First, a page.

This is equivalent to
SPARK-3822 but for standalone mode.
This is actually a very tricky issue because the scheduling mechanism in the standalone Master uses different semantics. In standalone mode we allocate resources based on cores. By default, an application will grab all the cores in the cluster unless "spark.cores.max" is specified. Unfortunately, this means an application could get executors of different sizes (in terms of cores) if:
1) App 1 kills an executor
2) App 2, with "spark.cores.max" set, grabs a subset of cores on a worker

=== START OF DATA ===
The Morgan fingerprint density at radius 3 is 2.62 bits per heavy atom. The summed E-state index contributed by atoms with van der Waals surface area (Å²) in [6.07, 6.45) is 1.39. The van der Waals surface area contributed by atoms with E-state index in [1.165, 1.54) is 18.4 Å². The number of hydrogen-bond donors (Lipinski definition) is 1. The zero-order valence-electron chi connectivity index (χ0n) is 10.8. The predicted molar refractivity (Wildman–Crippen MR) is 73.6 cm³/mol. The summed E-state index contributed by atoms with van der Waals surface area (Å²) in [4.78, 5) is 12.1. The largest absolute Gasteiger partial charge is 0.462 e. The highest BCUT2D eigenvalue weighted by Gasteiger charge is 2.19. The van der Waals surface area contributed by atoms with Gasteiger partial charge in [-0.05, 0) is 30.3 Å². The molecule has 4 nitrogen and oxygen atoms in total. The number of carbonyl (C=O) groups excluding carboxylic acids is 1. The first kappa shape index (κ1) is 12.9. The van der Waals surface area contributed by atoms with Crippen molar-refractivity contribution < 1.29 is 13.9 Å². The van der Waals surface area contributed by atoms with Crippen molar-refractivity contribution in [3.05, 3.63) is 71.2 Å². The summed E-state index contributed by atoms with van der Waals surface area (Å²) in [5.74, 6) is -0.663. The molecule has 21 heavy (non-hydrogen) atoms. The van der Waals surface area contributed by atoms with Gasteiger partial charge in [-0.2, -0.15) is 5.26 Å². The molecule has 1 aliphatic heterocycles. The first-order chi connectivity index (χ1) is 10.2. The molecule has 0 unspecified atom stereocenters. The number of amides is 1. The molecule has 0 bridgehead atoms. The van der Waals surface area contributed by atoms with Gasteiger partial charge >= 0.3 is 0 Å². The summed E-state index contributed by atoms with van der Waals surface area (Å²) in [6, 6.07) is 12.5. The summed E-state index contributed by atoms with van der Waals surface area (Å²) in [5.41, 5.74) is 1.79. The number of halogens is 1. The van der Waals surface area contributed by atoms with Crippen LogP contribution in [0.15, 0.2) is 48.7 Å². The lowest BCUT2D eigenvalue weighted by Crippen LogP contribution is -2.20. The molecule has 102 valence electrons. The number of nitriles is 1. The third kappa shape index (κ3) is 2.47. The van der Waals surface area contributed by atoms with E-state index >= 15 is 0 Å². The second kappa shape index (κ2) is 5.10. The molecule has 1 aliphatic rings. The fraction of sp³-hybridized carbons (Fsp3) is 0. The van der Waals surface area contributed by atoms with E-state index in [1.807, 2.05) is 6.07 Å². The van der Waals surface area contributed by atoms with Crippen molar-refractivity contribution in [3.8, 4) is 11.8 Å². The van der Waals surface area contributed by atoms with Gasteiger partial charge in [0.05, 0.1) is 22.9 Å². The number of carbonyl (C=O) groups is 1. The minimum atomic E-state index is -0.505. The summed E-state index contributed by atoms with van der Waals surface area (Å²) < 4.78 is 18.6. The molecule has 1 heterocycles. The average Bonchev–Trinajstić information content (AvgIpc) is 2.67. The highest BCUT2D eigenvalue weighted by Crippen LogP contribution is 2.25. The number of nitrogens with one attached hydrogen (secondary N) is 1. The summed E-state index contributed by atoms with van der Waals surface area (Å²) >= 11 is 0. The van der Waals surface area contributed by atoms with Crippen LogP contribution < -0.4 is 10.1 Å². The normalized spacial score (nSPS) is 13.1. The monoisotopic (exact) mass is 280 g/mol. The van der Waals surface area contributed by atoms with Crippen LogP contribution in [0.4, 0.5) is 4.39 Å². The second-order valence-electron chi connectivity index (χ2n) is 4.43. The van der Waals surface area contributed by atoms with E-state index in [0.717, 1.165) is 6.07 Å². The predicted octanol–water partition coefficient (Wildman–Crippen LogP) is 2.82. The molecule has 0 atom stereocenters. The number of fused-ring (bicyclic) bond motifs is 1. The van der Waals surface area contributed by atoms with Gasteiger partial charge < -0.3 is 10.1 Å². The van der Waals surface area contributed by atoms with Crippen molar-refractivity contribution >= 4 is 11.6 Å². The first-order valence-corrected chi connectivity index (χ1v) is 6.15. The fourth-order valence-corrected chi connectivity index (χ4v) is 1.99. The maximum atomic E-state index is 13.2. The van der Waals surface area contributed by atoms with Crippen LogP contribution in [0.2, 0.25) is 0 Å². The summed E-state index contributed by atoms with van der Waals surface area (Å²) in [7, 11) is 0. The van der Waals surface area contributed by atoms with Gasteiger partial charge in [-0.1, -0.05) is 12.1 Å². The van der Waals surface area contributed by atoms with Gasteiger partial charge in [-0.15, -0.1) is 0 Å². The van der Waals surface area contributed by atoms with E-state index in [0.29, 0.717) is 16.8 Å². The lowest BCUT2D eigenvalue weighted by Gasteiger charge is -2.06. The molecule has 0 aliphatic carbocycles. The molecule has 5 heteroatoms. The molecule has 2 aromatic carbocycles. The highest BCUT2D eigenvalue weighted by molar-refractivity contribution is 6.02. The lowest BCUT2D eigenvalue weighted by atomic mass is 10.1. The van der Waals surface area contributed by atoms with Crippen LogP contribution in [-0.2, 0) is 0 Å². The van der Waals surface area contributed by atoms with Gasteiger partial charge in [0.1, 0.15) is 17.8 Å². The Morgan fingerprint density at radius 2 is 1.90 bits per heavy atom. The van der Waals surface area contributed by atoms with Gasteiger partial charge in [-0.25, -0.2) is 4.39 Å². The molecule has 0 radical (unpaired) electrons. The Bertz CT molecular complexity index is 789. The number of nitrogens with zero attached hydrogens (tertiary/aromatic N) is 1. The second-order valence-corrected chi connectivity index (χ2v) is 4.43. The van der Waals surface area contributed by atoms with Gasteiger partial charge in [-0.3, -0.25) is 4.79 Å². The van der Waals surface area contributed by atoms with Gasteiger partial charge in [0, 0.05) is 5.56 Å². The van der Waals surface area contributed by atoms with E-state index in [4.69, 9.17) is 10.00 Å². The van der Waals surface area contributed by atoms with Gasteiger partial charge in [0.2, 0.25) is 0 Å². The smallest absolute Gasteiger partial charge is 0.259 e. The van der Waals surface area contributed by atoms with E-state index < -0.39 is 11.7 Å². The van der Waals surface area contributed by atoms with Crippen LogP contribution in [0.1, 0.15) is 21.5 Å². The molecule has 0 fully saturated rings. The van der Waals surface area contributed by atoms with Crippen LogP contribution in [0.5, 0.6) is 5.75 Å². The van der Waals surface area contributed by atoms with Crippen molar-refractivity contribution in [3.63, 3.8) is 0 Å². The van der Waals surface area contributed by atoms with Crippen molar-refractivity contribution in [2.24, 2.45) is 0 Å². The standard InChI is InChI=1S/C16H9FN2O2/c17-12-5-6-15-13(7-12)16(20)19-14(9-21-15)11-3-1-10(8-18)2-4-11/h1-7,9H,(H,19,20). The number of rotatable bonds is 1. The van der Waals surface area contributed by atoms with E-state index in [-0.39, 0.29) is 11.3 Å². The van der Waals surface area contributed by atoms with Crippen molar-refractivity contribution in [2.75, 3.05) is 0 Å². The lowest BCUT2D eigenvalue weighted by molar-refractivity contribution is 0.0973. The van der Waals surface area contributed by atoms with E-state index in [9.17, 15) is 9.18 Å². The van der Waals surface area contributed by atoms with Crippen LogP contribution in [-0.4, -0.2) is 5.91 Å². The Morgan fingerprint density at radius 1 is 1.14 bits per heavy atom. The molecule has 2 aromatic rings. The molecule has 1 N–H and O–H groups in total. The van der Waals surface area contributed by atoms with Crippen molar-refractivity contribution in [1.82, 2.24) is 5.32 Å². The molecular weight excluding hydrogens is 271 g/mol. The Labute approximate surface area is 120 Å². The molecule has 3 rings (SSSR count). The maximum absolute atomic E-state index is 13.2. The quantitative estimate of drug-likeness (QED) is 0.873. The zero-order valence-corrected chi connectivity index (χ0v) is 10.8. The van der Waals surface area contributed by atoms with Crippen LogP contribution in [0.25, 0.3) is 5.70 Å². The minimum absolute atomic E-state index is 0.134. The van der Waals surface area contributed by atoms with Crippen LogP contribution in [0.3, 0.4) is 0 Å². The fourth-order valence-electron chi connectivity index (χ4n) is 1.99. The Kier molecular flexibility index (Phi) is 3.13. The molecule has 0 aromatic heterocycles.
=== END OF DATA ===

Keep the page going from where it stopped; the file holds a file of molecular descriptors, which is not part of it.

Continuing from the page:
3) App 1 requests an executor
In this case, the new executor that App 1 gets back will be smaller than the rest and can execute fewer tasks in parallel. Further, standalone mode is subject to the constraint that only one executor can be allocated on each worker per application. As a result, it is rather meaningless to request new executors if the existing ones are already spread out across all nodes.